Biscoff  spread is made in a nut-free facility as are the cookies. Biscoff Spread is packaged (not produced) in a facility that also has hazelnut items being packaged there as well. This does not trouble me, since the facility where the Biscoff is produced is nut-free, according to the company and the say they take precautions during packaging. Click this link to the Biscoff FAQs page as well as an excerpt from the company web site:

"Does Biscoff contain any nuts? Should I be worried if I have any nut allergies?
Both Biscoff Cookies and Biscoff Spread do not contain any nuts and are produced in a facility that contains no nuts.

Biscoff Spread is packed in a facility that packs other products that contain hazelnuts. Our packer guarantees 0% contamination for Biscoff Spread with any other products that contains nuts. Biscoff Spread is packed in a separate dedicated line and is never packed on shared equipment used for other products containing nuts.

Biscoff Crumbles are packed in a facility that processes eggs, nuts, peanuts and sesame."

I have never seen the Biscoff Crumbles in stores, but obviously avoid those.

More allergy info from the Biscoff web site:

"What are the allergy warnings for Biscoff Cookies and Biscoff Spread?
Biscoff Cookies and Biscoff Spread both contain wheat and soy. Biscoff Cookies and Spread are both Vegan."

Note from me (Jenny): this product contains sunflower oil, so avoid if you have a sunflower seed allergy.

You can find Biscoff spread and cookies at most well-stocked grocery stores. I've seen these items everywhere from my local Jewel grocery store, to SuperTarget and Walmart.

If you think you'd like to try this and get creative with recipes, check out this link I found from The Huffington Post, all about Biscoff and recipes that use both the spread and cookies. They may not all be nut-free recipes, but they are certainly yummy-looking and creative. You can always alter them to make them "free from" what you need to avoid.

For more information about Biscoff products, visit their web site:

Please note: With any foods mentioned here, you are the best judge of what is safe for you and your family. If you have any questions about any foods mentioned here and whether they are safe to consume, please ask your doctor.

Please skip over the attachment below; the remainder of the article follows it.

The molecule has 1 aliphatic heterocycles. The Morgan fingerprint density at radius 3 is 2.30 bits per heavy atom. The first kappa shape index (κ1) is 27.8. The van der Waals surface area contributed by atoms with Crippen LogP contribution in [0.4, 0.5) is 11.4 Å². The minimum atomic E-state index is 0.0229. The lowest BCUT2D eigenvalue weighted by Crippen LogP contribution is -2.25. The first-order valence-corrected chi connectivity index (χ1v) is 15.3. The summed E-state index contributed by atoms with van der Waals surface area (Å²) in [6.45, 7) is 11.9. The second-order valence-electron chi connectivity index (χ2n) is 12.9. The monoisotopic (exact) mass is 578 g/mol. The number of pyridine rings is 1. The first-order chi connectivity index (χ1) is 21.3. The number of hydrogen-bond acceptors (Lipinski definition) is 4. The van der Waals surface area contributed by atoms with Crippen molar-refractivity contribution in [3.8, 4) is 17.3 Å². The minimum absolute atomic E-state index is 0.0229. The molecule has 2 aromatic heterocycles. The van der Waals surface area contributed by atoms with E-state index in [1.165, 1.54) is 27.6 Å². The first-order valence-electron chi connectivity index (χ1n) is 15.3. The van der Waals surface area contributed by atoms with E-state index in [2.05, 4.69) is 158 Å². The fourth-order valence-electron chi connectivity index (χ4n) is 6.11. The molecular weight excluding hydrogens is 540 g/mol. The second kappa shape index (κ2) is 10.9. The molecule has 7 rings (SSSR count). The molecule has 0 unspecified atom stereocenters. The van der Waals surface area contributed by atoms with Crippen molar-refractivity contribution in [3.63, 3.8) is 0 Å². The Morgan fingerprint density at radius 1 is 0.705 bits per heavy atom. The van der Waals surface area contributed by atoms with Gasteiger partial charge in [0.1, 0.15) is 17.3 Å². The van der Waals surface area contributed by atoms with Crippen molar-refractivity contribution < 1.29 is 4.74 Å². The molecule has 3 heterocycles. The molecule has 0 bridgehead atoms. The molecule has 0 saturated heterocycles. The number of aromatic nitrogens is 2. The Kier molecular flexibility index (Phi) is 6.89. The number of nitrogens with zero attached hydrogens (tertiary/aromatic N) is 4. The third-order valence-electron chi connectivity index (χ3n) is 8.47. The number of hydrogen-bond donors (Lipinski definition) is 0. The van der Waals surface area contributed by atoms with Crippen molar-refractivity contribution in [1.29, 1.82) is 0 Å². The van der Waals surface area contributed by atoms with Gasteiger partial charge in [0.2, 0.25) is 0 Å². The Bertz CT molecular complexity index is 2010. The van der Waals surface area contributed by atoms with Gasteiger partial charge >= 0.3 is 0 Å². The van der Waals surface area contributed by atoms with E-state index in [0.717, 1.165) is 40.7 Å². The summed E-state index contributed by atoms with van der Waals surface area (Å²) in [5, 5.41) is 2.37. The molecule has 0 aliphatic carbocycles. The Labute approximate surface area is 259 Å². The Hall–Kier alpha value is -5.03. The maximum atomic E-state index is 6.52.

Wednesday, May 8, 2013

Food Allergies and Mother's Day: Here's to You, Moms

Yes, that's pretty much what I do.
I ran this post a couple of years ago and I realized that this is a message I'd like to repeat for those who haven't seen it yet -- I can't really say it any better. It all still holds true.  A very happy Mother's Day to you all! I hope that you all know you're not alone in your struggles and concerns. Thanks to all of you for all of the support and positive feedback over the years, too.

Mother's Day is almost here and I want to give a special thanks and recognition to all the mothers out there and especially to those of you dealing with food allergies. Of course dads, grandparents and family members care too, but I know that mothers take the brunt of a lot of the day-to-day stuff with food allergies.

This year you probably:

Met with school staff or other caregivers about your child's food allergy
Worried when your child went out without you
Were nervous serving your child food in a restaurant
Stayed up late baking cupcakes for a class party
Showed several people how to use an epinephrine auto-injector (including maybe even your child)
Researched the Internet about food allergies for hours
Had a real food allergy "scare" or a false alarm (incidentally, both cause gray hair equally)
Were a regular at the pharmacy
Took your child for allergy testing
Filled out endless paperwork so that your food-allergic child could attend a camp, participate in a sport or other activity
Did I say stayed up late baking cupcakes???

I could go on an on. The bottom line, Moms, is to be proud of all you've done for your child this year. Being a mother is not for the faint of heart, as my pediatrician told me when my daughter was just a  baby. That goes double if your child has any type of chronic medical condition. In fact, it's important to take care of ourselves as we also take care of our kids, something I cover in my e-book.

Mother's Day is supposed to be a day of celebration for mothers--not necessarily a day of complete rest, though that is nice. But food allergies don't take a break, so I bet a lot of you--like me--will be baking and/or cooking for Mother's Day. I'm baking a coffee cake to bring to a brunch. My kids LOVE this cake and I am happy to make it for them. Nothing is better than being to serve my allergic daughter something that she can eat along with everyone else. I'm not officially "off duty" and that's OK. Are we ever really off duty as parents? As one of my favorite writers, Nora Ephron, said in one of her essays about being a parent: "The worry is forever."